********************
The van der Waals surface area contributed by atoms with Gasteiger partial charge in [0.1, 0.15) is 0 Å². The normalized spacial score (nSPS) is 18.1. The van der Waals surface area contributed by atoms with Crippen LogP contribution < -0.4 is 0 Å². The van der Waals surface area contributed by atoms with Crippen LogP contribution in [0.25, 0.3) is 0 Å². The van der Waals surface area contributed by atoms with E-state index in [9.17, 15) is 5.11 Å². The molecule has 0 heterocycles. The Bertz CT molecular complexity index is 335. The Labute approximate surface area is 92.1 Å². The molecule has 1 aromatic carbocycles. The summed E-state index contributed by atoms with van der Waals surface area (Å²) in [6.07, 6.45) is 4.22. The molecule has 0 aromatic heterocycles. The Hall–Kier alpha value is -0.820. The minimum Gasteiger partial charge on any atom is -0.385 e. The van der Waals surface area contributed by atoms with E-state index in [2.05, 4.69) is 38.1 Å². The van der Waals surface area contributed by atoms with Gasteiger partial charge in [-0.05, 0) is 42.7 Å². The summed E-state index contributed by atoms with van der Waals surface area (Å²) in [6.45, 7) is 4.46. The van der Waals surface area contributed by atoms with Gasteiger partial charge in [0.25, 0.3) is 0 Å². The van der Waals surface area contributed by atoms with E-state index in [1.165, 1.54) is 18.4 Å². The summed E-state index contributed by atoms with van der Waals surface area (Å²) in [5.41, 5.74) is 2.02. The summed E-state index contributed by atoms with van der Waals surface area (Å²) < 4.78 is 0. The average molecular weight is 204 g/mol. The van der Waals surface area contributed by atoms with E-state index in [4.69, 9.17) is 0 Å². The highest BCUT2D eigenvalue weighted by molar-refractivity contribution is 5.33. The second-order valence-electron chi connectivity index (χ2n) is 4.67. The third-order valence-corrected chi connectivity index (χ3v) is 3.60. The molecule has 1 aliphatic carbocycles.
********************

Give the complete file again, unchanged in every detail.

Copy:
The van der Waals surface area contributed by atoms with Gasteiger partial charge in [0.1, 0.15) is 0 Å². The normalized spacial score (nSPS) is 18.1. The van der Waals surface area contributed by atoms with Crippen LogP contribution < -0.4 is 0 Å². The van der Waals surface area contributed by atoms with Crippen LogP contribution in [0.25, 0.3) is 0 Å². The van der Waals surface area contributed by atoms with E-state index in [9.17, 15) is 5.11 Å². The molecule has 0 heterocycles. The Bertz CT molecular complexity index is 335. The Labute approximate surface area is 92.1 Å². The molecule has 1 aromatic carbocycles. The summed E-state index contributed by atoms with van der Waals surface area (Å²) in [6.07, 6.45) is 4.22. The molecule has 0 aromatic heterocycles. The Hall–Kier alpha value is -0.820. The minimum Gasteiger partial charge on any atom is -0.385 e. The van der Waals surface area contributed by atoms with E-state index in [2.05, 4.69) is 38.1 Å². The van der Waals surface area contributed by atoms with Gasteiger partial charge in [-0.05, 0) is 42.7 Å². The summed E-state index contributed by atoms with van der Waals surface area (Å²) in [6.45, 7) is 4.46. The van der Waals surface area contributed by atoms with Gasteiger partial charge in [0.25, 0.3) is 0 Å². The van der Waals surface area contributed by atoms with E-state index in [1.165, 1.54) is 18.4 Å². The summed E-state index contributed by atoms with van der Waals surface area (Å²) in [5.41, 5.74) is 2.02. The summed E-state index contributed by atoms with van der Waals surface area (Å²) < 4.78 is 0. The average molecular weight is 204 g/mol. The van der Waals surface area contributed by atoms with E-state index in [4.69, 9.17) is 0 Å². The highest BCUT2D eigenvalue weighted by molar-refractivity contribution is 5.33. The second-order valence-electron chi connectivity index (χ2n) is 4.67. The third-order valence-corrected chi connectivity index (χ3v) is 3.60. The molecule has 1 aliphatic carbocycles.